Quelle: Morals and Dogma of the Ancient and Accepted Scottish Rite of Freemasonry (1871), Ch. XIX : Grand Pontiff, p. 316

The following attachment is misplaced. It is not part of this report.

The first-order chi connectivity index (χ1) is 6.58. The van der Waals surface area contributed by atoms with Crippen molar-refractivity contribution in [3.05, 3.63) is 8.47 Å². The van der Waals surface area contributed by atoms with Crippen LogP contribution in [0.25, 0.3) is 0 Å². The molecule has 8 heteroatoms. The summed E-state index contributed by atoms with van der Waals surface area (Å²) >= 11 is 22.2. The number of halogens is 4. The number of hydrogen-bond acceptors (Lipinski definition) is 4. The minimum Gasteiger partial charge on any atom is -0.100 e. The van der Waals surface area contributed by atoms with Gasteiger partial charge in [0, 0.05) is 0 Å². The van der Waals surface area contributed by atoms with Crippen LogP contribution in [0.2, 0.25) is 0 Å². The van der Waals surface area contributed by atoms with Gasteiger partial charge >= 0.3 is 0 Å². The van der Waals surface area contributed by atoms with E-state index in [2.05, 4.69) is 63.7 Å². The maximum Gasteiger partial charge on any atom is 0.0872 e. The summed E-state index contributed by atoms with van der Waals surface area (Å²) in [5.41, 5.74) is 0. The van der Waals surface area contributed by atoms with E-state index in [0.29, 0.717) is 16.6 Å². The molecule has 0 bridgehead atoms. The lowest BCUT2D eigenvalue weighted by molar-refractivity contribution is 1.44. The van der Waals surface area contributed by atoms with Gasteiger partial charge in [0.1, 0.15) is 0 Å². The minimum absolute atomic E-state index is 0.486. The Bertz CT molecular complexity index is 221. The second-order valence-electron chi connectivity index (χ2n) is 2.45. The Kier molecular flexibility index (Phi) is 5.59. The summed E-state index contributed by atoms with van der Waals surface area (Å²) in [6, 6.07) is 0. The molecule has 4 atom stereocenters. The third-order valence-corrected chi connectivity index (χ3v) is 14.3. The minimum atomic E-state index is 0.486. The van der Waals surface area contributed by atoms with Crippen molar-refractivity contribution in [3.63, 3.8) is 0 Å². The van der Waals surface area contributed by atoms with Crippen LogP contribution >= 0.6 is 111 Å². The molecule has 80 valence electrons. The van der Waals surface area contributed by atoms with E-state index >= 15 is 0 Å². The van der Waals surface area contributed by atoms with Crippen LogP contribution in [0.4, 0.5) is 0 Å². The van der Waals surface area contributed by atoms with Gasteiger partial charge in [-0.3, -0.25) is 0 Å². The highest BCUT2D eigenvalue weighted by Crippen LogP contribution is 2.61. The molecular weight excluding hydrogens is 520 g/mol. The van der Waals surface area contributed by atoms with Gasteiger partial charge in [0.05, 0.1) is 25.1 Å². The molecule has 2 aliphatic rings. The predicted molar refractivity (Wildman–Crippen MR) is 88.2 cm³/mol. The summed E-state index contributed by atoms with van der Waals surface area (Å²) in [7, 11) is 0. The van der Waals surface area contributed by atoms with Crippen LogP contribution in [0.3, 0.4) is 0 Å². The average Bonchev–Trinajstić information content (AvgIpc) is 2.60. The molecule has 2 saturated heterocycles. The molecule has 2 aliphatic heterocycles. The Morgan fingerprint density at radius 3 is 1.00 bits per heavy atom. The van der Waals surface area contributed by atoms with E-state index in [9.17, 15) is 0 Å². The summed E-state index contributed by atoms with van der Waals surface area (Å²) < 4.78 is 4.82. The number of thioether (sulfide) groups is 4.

Kontext: If not for slander and persecution, the Mason who would benefit his race must look for apathy and cold indifference in those whose good he seeks, in those who ought to seek the good of others. Except when the sluggish depths of the Human Mind are hroken up and tossed as with a storm, when at the appointed time a great Reformer comes, and a new Faith springs up and grows with supernatural energy, the progress of Truth is slower than the growth of oaks; and he who plants need not expect to gather. The Redeemer, at His death, had twelve disciples, and one betrayed and one deserted and denied Him. It is enough for us to know that the fruit will come in its due season. When, or who shall gather it, it does not in the least concern us to know. It is our business to plant the seed. It is God's right to give the fruit to whom He pleases; and if not to us, then is our action by so much the more noble.